In mid-May, Defence opened a $300m tender for managing contractor services for upgrading of training infrastructure to support the US NT Force Posture Initiative. That includes a large range of works, including new weapons ranges and all required targetry for the Robertson Barracks close training area and also for training areas at Kangaroo Flats, Mount Bundey and Bradshaw. The tender closed on June 25.
LTCOL Harrison told us that, while previously target systems had been the responsibility of the Defence Estate and Infrastructure Group, that mode of delivery was changing. “CASG has not done ranges before, but there is a whole bunch of stuff we have asked them to do,” he said.
“CASG is now going to be the acquisition agency for the integrated land target system. We went to CASG and said we want you to be the ones who deliver everything that a soldier, sailor or airman reacts against in a live training environment. We said we needed a one stop shop, and CASG is going to be that one stop shop.”
LTCOL Harrison said the capability manager would continue to be the Army Simulation Program. “In the future training environment there are going to be so many overlaps between the synthetic and live representations of operational actors, it makes more sense to have the one agency delivering the whole thing.
“You are now going to start to see an integration of your target systems and live simulation systems,” he added. “We never had that before, but we now have that written into requirements and fully funded it.”
The Integrated Land Target System group has identified a budget of $7 to $13m a year over the next 10 years which is expected to grow. The next step is to build the evidence bases.
“At the moment it’s all qualitative data,” LTCOL Harrison said. “Now we are starting to put biometric sensors on soldiers and putting them in a free roam immersive simulator and mapping those responses.
“We are also getting the psychologists involved. We have just announced a contract with the University of Newcastle for free roam immersive combat simulation and biometrics analysis, and we will start to build that bell-curve of what combat resilience looks like.“We have also started to understand what it takes to prepare the mind for combat, and the target systems and ranges and other technology enablers and simulation required to support that.”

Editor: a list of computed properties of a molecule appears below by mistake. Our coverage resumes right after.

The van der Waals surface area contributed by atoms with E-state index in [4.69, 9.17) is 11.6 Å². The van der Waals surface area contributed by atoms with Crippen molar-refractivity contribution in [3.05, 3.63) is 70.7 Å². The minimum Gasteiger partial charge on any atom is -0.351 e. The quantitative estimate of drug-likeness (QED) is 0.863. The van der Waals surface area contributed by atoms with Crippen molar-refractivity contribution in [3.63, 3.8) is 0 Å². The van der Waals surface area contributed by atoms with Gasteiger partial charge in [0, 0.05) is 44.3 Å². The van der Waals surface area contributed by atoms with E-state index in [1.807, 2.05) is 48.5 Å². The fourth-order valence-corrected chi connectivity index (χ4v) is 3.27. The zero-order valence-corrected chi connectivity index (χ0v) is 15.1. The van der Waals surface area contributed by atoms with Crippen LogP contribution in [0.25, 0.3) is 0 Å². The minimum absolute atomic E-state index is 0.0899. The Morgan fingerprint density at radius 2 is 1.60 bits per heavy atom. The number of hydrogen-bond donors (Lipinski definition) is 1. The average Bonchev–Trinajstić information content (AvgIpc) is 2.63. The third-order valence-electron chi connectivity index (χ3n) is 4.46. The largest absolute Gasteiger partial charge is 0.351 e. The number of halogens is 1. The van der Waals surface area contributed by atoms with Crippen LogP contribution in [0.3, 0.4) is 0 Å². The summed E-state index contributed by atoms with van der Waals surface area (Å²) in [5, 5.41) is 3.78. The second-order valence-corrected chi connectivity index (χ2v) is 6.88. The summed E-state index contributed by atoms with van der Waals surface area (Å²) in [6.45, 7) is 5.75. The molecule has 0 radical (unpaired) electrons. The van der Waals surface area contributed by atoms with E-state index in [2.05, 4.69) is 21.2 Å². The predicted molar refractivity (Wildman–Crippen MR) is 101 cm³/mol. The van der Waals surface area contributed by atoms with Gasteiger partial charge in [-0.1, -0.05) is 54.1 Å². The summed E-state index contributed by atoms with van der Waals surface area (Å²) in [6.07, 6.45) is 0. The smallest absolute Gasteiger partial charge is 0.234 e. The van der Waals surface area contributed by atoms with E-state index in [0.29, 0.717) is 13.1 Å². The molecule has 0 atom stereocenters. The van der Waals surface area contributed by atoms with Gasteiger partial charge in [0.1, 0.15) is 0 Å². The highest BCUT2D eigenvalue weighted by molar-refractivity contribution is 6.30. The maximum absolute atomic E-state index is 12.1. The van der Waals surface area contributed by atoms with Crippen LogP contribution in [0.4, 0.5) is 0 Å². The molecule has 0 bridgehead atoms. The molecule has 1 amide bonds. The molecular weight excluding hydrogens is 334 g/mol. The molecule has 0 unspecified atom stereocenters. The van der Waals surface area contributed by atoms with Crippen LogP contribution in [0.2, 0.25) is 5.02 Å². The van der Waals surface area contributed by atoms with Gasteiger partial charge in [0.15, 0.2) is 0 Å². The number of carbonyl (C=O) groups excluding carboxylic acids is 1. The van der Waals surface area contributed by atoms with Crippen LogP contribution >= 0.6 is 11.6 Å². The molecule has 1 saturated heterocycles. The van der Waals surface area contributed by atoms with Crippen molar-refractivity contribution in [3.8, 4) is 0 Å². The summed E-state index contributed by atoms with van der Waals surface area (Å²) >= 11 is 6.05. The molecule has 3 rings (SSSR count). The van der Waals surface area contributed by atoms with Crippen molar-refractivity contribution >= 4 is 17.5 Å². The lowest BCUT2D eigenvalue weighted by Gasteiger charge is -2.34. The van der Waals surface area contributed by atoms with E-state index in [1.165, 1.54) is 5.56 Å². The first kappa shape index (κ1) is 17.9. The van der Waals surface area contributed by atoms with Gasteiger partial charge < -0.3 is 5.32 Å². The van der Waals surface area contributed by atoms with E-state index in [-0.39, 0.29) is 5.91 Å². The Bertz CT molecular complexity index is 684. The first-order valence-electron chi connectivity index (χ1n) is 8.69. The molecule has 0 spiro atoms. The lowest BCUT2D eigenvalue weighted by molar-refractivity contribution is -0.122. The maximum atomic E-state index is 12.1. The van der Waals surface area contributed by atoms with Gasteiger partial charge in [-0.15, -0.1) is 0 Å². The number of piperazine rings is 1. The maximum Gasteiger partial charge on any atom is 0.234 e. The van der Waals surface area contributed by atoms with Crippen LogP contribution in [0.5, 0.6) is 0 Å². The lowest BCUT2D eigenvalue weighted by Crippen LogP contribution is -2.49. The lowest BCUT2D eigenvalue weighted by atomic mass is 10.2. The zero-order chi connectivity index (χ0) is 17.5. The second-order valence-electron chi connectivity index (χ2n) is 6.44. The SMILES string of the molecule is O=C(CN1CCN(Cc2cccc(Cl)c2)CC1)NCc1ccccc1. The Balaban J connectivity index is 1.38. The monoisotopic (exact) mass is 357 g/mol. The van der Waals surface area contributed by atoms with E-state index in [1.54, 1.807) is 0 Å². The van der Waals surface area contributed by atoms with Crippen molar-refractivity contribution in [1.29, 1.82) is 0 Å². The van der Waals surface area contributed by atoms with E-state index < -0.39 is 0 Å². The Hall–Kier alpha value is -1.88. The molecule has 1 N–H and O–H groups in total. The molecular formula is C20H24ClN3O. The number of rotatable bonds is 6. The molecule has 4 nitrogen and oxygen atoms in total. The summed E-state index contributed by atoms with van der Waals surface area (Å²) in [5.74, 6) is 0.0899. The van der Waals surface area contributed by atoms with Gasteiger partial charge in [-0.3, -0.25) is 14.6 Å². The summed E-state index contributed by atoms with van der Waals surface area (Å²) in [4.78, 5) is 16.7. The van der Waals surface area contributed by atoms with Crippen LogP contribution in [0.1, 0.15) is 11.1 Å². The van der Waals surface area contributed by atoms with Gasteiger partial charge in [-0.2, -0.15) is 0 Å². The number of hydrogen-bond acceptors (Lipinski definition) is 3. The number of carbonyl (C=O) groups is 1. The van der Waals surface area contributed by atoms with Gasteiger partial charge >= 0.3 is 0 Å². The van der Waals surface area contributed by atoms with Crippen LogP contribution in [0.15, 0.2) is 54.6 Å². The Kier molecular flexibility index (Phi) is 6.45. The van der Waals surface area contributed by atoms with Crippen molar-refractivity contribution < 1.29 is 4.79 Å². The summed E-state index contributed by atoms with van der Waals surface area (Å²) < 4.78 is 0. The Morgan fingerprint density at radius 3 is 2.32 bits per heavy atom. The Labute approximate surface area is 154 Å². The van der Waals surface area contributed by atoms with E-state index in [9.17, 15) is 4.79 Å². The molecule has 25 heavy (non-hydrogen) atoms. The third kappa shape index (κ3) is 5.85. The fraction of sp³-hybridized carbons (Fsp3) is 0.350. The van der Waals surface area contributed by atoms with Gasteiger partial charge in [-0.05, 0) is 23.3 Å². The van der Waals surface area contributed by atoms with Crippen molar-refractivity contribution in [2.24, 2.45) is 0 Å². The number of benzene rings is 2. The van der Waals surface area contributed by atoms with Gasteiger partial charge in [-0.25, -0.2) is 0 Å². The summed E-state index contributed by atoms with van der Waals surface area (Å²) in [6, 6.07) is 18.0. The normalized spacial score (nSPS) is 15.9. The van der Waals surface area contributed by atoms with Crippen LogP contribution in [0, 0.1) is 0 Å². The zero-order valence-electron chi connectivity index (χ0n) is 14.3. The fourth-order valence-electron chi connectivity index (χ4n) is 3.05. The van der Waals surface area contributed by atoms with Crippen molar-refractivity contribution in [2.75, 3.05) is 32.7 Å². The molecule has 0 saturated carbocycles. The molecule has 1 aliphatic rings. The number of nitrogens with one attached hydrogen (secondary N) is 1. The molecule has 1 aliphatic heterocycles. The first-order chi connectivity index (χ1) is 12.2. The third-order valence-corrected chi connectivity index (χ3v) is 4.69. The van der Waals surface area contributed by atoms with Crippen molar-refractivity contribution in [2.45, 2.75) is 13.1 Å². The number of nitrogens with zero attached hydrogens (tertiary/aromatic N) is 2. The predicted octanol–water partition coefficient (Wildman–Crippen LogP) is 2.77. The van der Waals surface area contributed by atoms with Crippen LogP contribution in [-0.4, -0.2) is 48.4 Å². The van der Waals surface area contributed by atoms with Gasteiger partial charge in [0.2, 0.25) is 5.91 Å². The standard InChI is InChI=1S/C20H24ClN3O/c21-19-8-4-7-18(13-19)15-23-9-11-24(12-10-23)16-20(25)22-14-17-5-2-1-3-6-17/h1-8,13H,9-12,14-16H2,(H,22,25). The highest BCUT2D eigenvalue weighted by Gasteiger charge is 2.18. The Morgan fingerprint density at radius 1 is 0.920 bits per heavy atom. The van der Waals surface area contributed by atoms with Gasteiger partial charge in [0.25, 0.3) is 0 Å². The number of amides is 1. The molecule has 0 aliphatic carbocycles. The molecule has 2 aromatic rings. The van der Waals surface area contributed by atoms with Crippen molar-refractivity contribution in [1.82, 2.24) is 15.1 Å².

LTCOL Harrison said the development of the combat mindset in Australian soldiers begins in initial training. Traditionally, recruit basic weapons training featured emphatic and repeated warnings that firearms were dangerous, that they were only for killing, and that training in their use was a serious business.
“But what you are doing from the outset is frontloading that training with fear,” he said. “The trainee was learning from the outset to be afraid of the weapon, instead of comfortable with the weapon. By improving that mindset, you are able to free up the mind to improve learning which then translates to more advanced training, resulting in better decisions when faced with uncertainty.”
The Army will continue to use its Weapons Training Simulation System (WTSS), a virtual and immersive weapons capability as a “no consequence” training enabler using laser beams rather than live ammunition.
But no consequence means participants gain no sense of lethal consequence from their use of weapons. LTCOL Harrison said the Army was well aware of this effect, which was why troops deploying on operations always underwent live fire training before departing.
That has led to some interesting innovations. One is greater use of frangible training ammunition, less powerful than conventional ammunition, but still able to cycle the weapon and be effective out to about 100 metres.
“It delivers lethal consequence,” he said. “In the mind of the combatant there is still an association between pulling a trigger and having a lethal consequence at the other end. But it’s much less damaging to targetry and range infrastructure.
“We wanted it as an indoor training round. It’s lead-free which now brings indoor training ranges within the financial grasp of conventional forces. You can start to come up with some really interesting engineering solutions for training.”